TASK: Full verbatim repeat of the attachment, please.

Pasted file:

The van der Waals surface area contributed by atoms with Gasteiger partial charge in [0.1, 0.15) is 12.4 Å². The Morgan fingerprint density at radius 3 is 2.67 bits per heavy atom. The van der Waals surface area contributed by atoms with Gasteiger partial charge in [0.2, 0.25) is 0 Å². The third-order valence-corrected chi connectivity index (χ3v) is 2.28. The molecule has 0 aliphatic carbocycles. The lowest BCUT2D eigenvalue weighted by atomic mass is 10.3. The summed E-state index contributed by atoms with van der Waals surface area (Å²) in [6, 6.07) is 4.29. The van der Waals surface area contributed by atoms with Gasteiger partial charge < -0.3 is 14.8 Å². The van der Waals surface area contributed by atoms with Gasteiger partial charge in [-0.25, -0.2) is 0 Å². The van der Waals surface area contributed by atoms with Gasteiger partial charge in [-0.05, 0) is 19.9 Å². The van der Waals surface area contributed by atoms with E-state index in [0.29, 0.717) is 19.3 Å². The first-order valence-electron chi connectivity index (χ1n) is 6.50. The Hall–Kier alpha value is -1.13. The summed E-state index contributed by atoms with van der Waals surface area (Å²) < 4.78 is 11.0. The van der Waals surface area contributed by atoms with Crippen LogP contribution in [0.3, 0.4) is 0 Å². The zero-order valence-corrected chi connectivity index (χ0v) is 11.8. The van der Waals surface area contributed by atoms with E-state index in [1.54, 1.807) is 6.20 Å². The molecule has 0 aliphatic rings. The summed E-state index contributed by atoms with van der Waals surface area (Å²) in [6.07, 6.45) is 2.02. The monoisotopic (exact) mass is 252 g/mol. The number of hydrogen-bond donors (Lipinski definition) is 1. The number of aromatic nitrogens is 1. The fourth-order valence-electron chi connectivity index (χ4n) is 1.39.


The van der Waals surface area contributed by atoms with Gasteiger partial charge in [0.1, 0.15) is 12.4 Å². The Morgan fingerprint density at radius 3 is 2.67 bits per heavy atom. The van der Waals surface area contributed by atoms with Gasteiger partial charge in [0.2, 0.25) is 0 Å². The third-order valence-corrected chi connectivity index (χ3v) is 2.28. The molecule has 0 aliphatic carbocycles. The lowest BCUT2D eigenvalue weighted by atomic mass is 10.3. The summed E-state index contributed by atoms with van der Waals surface area (Å²) in [6, 6.07) is 4.29. The van der Waals surface area contributed by atoms with Gasteiger partial charge < -0.3 is 14.8 Å². The van der Waals surface area contributed by atoms with Gasteiger partial charge in [-0.25, -0.2) is 0 Å². The van der Waals surface area contributed by atoms with Gasteiger partial charge in [-0.05, 0) is 19.9 Å². The van der Waals surface area contributed by atoms with E-state index in [0.29, 0.717) is 19.3 Å². The first-order valence-electron chi connectivity index (χ1n) is 6.50. The Hall–Kier alpha value is -1.13. The summed E-state index contributed by atoms with van der Waals surface area (Å²) < 4.78 is 11.0. The van der Waals surface area contributed by atoms with Crippen LogP contribution in [0.3, 0.4) is 0 Å². The zero-order valence-corrected chi connectivity index (χ0v) is 11.8. The van der Waals surface area contributed by atoms with E-state index in [1.54, 1.807) is 6.20 Å². The molecule has 0 aliphatic rings. The summed E-state index contributed by atoms with van der Waals surface area (Å²) in [6.07, 6.45) is 2.02. The monoisotopic (exact) mass is 252 g/mol. The number of hydrogen-bond donors (Lipinski definition) is 1. The number of aromatic nitrogens is 1. The fourth-order valence-electron chi connectivity index (χ4n) is 1.39.